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Lori Stevens Piano Studio
(540) 420-4956
205 East 4th Street
Salem, VA
 
Haichong Noh Piano Studio at St. Francis School
(703) 723-9160
44125 Woodridge Pkwy., Ste. 220
Leesburg, VA
 
Phillip H.
(877) 231-8505
Quail Hollow Drive
Hayes, VA
Subjects
Piano, Songwriting, Music Theory, Organ
Ages Taught
10 to 50
Specialties
For beginning piano students, I prefer teaching the Hal Leonard Method.
Education
Moody Bible Institute - Piano Performance - 08/87-05/92 (Bachelor's degree received)
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TakeLessons Music Teacher

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The Chord Doctor - Expand Your Chordal Command

by Clifford Carter

You hear that the government is contemplating another multi-billion dollar stimulus package. That’s an intimidating number I can’t even digest. A much kinder, gentler number is 12 — the number of notes in the chromatic scale. This month, we’ll scratch the surface of combining those notes into chord colors appropriate for different styles of music.

The chord chart for what I play could be the same for accompanying a number of different artists, but how I voice those chords may be radically different depending on the music. To illustrate that, Examples 1-5 present the same eight-bar chord progression in a variety of contexts — proof positive that the same chord can sound completely different depending on how you voice it. Example 6 gives you hands-on practice material to start expanding your chord comfort zone. The ultimate goal is that regardless of whatever curve the music throws you, you can choose your next voicing without overthinking.

One last thing: Notice the simple left hand parts in the bass clefs throughout. It’s good to practice more than one thing at a time, and you don’t want an idle hand. By playing a bass line, you give the right hand a musical context, while developing hand independence. You’re also working on your timing, and making what could be a somewhat tedious exercise a bit more fun and musical.

Click the sheet music thumbnails for super-size versions suitable for playing! Click the example headers for audio clips.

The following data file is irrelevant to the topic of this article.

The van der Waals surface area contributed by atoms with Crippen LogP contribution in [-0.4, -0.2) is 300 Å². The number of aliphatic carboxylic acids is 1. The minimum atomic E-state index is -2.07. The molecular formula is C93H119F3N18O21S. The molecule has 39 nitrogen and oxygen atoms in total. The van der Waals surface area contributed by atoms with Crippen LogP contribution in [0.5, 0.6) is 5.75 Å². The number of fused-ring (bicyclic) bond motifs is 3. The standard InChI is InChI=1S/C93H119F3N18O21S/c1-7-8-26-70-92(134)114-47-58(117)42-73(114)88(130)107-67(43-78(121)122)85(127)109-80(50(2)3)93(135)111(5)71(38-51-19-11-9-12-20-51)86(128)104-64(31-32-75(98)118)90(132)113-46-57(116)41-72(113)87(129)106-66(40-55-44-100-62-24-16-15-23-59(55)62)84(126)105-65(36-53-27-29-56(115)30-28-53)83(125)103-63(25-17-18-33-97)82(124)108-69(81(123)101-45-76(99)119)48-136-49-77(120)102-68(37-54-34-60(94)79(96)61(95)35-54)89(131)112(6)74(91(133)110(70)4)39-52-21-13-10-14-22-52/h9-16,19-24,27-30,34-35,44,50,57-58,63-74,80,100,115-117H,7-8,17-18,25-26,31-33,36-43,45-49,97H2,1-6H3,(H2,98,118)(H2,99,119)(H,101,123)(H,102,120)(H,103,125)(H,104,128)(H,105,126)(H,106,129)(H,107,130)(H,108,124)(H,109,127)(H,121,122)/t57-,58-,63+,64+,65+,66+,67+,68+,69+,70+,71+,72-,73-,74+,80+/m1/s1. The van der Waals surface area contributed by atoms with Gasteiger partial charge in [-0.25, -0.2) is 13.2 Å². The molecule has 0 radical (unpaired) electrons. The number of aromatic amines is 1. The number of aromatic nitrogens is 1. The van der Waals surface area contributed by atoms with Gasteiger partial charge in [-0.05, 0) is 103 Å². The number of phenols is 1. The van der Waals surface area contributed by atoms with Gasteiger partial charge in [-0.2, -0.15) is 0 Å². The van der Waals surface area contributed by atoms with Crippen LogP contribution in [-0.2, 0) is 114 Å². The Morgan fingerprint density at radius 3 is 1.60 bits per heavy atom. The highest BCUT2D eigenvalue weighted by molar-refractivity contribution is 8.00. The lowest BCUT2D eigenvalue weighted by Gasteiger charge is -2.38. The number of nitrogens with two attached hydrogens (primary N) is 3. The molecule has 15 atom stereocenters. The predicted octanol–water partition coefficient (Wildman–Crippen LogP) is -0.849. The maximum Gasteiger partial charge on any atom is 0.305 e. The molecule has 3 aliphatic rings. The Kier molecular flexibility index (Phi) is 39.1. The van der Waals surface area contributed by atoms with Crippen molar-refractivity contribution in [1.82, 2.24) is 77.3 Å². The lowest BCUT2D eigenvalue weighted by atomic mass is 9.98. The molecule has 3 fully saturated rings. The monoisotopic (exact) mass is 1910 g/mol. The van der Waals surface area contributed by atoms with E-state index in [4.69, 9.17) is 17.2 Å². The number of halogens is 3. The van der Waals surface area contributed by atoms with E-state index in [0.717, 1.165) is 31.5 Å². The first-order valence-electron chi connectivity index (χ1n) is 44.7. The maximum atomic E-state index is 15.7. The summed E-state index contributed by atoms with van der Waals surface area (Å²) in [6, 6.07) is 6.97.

kb0210 Plat It Chord Doc 1 Ex. 1 - click for audio. Here’s an eight-bar progression I’d play on, say, the first verse of a Patti Scialfa song. It’s simple and sparse with not a lot of movement — a nice bed. All chords are either triads or four-note chords with one of the triad’s notes doubled. The exceptions are bars 3 and 6, where I’m just playing the root and fifth in each hand. Why? Because Nils Lofgren is next to me playing some fat, soulful chords unique to the guitar, and I want to get out of his harmonic space. By eliminating thirds at that moment, it avoids any clashes or unnecessary doubling.

0210 Play It Chord Doc 2 Ex. 2 - click for audio . I’d play in the second verse with more character and rhythmic action. By simply using the ninth of each chord, we get a new sound, moving the piano a little more to the forefront.

0210 Play It Chord Doc 3 Ex. 3 - click for audio . In this variation on Example 2, I add the fourth in addition to the ninth. It’s similar in style but adds new harmonic identity. This style of adding fourths and ninths (or “twos and fours”) is very guitar-like, and a signature sound of guitar bands like the Byrds and Tom Petty and the Heartbreakers. Many pianists have taken cues from guitar-oriented voicings when playing triad-based music. Listen to Elton John, Billy Joel, Matt Rollings, and the E Street Band’s Roy Bittan to get these new sounds into your hands and ears.

0210 Play It Chord Doc 4 Ex. 4 - click for audio. Here’s the same basic progression, played with a gospel or R&B style. I recently played in the Baltimor...